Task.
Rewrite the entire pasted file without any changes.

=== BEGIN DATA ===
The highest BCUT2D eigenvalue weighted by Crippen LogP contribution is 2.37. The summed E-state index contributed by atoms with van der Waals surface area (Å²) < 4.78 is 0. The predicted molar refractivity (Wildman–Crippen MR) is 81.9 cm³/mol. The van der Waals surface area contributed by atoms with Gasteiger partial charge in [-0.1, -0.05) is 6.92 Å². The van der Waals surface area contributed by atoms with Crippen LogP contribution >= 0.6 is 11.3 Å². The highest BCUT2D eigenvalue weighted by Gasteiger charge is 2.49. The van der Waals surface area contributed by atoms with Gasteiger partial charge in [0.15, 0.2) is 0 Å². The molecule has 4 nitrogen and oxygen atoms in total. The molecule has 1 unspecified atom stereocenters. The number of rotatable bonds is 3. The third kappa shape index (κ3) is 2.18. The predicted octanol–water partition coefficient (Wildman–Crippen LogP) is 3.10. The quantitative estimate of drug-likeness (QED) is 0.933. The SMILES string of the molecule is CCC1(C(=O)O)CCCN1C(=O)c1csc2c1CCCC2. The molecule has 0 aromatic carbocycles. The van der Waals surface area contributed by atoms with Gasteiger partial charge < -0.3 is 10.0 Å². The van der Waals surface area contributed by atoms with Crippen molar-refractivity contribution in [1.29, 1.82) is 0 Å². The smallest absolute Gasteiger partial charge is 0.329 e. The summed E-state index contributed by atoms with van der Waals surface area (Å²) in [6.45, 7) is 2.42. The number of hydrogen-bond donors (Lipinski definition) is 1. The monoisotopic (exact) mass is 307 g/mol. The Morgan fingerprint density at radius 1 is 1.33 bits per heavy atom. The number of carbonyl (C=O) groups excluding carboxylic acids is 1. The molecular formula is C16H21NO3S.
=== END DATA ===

The highest BCUT2D eigenvalue weighted by Crippen LogP contribution is 2.37. The summed E-state index contributed by atoms with van der Waals surface area (Å²) < 4.78 is 0. The predicted molar refractivity (Wildman–Crippen MR) is 81.9 cm³/mol. The van der Waals surface area contributed by atoms with Gasteiger partial charge in [-0.1, -0.05) is 6.92 Å². The van der Waals surface area contributed by atoms with Crippen LogP contribution >= 0.6 is 11.3 Å². The highest BCUT2D eigenvalue weighted by Gasteiger charge is 2.49. The van der Waals surface area contributed by atoms with Gasteiger partial charge in [0.15, 0.2) is 0 Å². The molecule has 4 nitrogen and oxygen atoms in total. The molecule has 1 unspecified atom stereocenters. The number of rotatable bonds is 3. The third kappa shape index (κ3) is 2.18. The predicted octanol–water partition coefficient (Wildman–Crippen LogP) is 3.10. The quantitative estimate of drug-likeness (QED) is 0.933. The SMILES string of the molecule is CCC1(C(=O)O)CCCN1C(=O)c1csc2c1CCCC2. The molecule has 0 aromatic carbocycles. The van der Waals surface area contributed by atoms with Gasteiger partial charge < -0.3 is 10.0 Å². The van der Waals surface area contributed by atoms with Crippen molar-refractivity contribution in [1.29, 1.82) is 0 Å². The smallest absolute Gasteiger partial charge is 0.329 e. The summed E-state index contributed by atoms with van der Waals surface area (Å²) in [6.45, 7) is 2.42. The number of hydrogen-bond donors (Lipinski definition) is 1. The monoisotopic (exact) mass is 307 g/mol. The Morgan fingerprint density at radius 1 is 1.33 bits per heavy atom. The number of carbonyl (C=O) groups excluding carboxylic acids is 1. The molecular formula is C16H21NO3S.